Pets are more than just our companions—they are a part of the family. As your pet ages, it is important to consult your veterinarian for help providing the proper care for your senior pet’s changing needs.
Every animal is different, so the senior life stage occurs at different ages in different pets. For instance, dogs are typically considered seniors at seven years old, but older dogs age quicker than smaller dogs. Cats can be considered mature at 7 years and seniors at 11 years old. Breed and species aside, your pet’s genetics, nutrition, health, and environment will ultimately determine when your pet is considered a senior.
One of the telltale signs of increasing age in pets is a decline in physical activity. For instance, previously active pets may not play as much and both dogs and cats may need assistance climbing on and off the bed or couch. Dr. Stacy Eckman, clinical assistant professor at the Texas A&M College of Veterinary Medicine & Biomedical Sciences (CVM), explained when pet owners can expect this transition into senior pet behavior. “A decrease in physical activity depends on the breed, size, and genetics of the pet,” she said. “However, some older pets are still quite active in their senior years.”
In addition to a decrease in physical activity, older cats and dogs tend to develop more degenerative health problems. “Chronic degenerative disorders like heart and kidney disease are common in older pets, and so is cancer,” Eckman said. “In cats, kidney, heart, and thyroid disease are the most common aging conditions. In dogs, different breeds are more prone to certain conditions. For example, some breeds are more likely to see a dramatic increase in cancers as they age.” A visit to the veterinarian every six months can help determine what is normal for your pet so that any changes in behavior or health can be detected early.
Aging cats and dogs are also prone to arthritis, dental disease, loss of sight and hearing, and a decrease in mobility. Just like humans, pets may need more assistance getting around and taking care of themselves. Despite this change in mobility and physical activity, it is important to keep your dog and cat active to slow the progression of joint pain and arthritis. In addition, a healthy diet that adequately nourishes your pet is also key in reducing your pet’s risk for obesity, which can also contribute to joint pain. “The single most important aspect in helping your pet stay as happy and healthy for as long as possible is maintaining a healthy weight throughout their lifetime,” Eckman said. “A healthy weight should be coupled with regular exercise and activity.”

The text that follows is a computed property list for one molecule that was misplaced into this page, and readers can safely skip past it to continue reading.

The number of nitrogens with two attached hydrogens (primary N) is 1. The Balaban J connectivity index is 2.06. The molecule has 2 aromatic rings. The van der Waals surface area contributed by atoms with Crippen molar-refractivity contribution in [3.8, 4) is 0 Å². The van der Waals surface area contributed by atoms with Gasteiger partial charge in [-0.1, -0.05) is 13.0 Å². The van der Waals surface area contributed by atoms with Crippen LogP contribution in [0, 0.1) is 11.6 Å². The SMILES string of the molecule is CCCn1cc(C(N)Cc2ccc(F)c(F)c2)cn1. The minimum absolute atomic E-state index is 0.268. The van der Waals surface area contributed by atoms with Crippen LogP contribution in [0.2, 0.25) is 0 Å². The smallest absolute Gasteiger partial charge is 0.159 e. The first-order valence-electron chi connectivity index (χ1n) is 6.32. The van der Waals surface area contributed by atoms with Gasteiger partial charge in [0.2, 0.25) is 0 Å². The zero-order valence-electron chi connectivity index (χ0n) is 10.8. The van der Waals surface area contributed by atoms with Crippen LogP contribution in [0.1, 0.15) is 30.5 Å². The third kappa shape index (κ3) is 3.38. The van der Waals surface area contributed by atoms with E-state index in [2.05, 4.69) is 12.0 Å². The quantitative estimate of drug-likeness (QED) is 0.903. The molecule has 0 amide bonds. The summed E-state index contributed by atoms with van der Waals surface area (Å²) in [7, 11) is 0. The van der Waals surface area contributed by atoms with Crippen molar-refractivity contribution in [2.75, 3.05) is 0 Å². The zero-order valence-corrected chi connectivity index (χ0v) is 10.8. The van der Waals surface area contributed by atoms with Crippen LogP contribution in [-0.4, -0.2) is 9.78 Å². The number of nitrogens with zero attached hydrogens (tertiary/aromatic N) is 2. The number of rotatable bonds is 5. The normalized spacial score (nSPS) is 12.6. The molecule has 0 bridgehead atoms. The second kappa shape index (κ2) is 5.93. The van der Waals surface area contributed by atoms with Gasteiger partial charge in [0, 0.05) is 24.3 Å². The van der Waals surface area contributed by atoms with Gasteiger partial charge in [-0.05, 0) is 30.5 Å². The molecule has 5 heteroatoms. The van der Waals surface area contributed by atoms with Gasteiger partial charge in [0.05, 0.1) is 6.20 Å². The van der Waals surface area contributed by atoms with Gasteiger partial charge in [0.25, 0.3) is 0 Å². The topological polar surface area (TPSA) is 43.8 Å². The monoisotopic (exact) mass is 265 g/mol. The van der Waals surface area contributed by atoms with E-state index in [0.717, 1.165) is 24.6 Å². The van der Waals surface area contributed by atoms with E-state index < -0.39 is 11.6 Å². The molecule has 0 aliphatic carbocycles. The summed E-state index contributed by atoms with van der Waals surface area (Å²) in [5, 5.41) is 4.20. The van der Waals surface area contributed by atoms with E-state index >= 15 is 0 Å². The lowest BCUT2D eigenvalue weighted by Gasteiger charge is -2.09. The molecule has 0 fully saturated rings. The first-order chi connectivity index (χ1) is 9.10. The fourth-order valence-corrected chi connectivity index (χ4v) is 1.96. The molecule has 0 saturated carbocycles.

Perhaps the hardest part about having an aging furry best friend is accepting when they are no longer happy in everyday life. It is never easy to let go of a pet, but in some cases, euthanasia is the most humane option. “Making the decision to euthanatize a pet is a personal and difficult decision,” Eckman said. “The decision is dependent on what signs and symptoms the pet is showing or what disorder the pet is experiencing. When owners are questioning if they should euthanize their pet, they should discuss it with their veterinarian to help guide the decision-making process. At the CVM, we typically have owners think of three to five specific characteristics of their pet, and when the pet stops doing these things, then it may be time to consider euthanasia. For example, my dog loves to play ball. When he stops playing or does not get joy out of this any longer, that would raise concerns for me.”
As much as we would love our pets to live forever, they grow old and need special care. To ensure your pet lives a long, healthy life, be sure to visit your veterinarian regularly to discuss your pet’s diet, exercise habits, and overall health.
Pet Talk is a service of the College of Veterinary Medicine & Biomedical Sciences, Texas A&M University. Stories can be viewed on the Web at vetmed.tamu.edu/pet-talk. Suggestions for future topics may be directed to email@example.com .